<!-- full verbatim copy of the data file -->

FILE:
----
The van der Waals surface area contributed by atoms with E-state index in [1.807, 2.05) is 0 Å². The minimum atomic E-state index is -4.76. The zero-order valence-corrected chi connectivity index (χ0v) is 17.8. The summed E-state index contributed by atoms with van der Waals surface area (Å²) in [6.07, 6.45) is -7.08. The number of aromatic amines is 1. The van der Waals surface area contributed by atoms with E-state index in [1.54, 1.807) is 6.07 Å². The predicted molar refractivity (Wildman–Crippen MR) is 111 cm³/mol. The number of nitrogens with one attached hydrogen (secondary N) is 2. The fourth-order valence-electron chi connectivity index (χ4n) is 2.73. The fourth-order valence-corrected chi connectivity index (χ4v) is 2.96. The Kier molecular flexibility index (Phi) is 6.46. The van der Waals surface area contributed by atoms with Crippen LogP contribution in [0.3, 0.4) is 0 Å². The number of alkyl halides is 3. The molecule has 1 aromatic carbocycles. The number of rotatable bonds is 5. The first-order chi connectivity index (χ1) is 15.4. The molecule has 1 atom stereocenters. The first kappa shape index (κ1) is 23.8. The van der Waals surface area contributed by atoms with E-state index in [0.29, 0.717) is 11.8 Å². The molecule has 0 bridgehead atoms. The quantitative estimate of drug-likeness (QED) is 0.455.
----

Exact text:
The van der Waals surface area contributed by atoms with E-state index in [1.807, 2.05) is 0 Å². The minimum atomic E-state index is -4.76. The zero-order valence-corrected chi connectivity index (χ0v) is 17.8. The summed E-state index contributed by atoms with van der Waals surface area (Å²) in [6.07, 6.45) is -7.08. The number of aromatic amines is 1. The van der Waals surface area contributed by atoms with E-state index in [1.54, 1.807) is 6.07 Å². The predicted molar refractivity (Wildman–Crippen MR) is 111 cm³/mol. The number of nitrogens with one attached hydrogen (secondary N) is 2. The fourth-order valence-electron chi connectivity index (χ4n) is 2.73. The fourth-order valence-corrected chi connectivity index (χ4v) is 2.96. The Kier molecular flexibility index (Phi) is 6.46. The van der Waals surface area contributed by atoms with Crippen LogP contribution in [0.3, 0.4) is 0 Å². The number of alkyl halides is 3. The molecule has 1 aromatic carbocycles. The number of rotatable bonds is 5. The first-order chi connectivity index (χ1) is 15.4. The molecule has 1 atom stereocenters. The first kappa shape index (κ1) is 23.8. The van der Waals surface area contributed by atoms with E-state index in [0.29, 0.717) is 11.8 Å². The molecule has 0 bridgehead atoms. The quantitative estimate of drug-likeness (QED) is 0.455.